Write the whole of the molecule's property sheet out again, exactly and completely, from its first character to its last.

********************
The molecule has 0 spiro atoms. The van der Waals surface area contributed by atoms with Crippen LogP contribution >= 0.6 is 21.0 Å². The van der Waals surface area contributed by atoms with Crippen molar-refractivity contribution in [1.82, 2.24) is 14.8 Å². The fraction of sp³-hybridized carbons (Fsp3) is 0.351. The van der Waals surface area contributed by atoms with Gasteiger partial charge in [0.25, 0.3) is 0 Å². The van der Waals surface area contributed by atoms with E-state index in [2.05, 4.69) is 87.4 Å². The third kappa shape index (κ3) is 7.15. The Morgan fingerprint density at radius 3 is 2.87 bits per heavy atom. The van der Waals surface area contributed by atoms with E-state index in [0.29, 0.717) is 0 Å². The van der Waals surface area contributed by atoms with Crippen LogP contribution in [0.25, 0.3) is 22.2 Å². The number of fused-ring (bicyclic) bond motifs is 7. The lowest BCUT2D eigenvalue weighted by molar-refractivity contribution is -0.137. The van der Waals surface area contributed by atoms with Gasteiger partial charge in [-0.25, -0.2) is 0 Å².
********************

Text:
The molecule has 0 spiro atoms. The van der Waals surface area contributed by atoms with Crippen LogP contribution >= 0.6 is 21.0 Å². The van der Waals surface area contributed by atoms with Crippen molar-refractivity contribution in [1.82, 2.24) is 14.8 Å². The fraction of sp³-hybridized carbons (Fsp3) is 0.351. The van der Waals surface area contributed by atoms with Gasteiger partial charge in [0.25, 0.3) is 0 Å². The van der Waals surface area contributed by atoms with E-state index in [2.05, 4.69) is 87.4 Å². The third kappa shape index (κ3) is 7.15. The Morgan fingerprint density at radius 3 is 2.87 bits per heavy atom. The van der Waals surface area contributed by atoms with E-state index in [0.29, 0.717) is 0 Å². The van der Waals surface area contributed by atoms with Crippen LogP contribution in [0.25, 0.3) is 22.2 Å². The number of fused-ring (bicyclic) bond motifs is 7. The lowest BCUT2D eigenvalue weighted by molar-refractivity contribution is -0.137. The van der Waals surface area contributed by atoms with Gasteiger partial charge in [-0.25, -0.2) is 0 Å².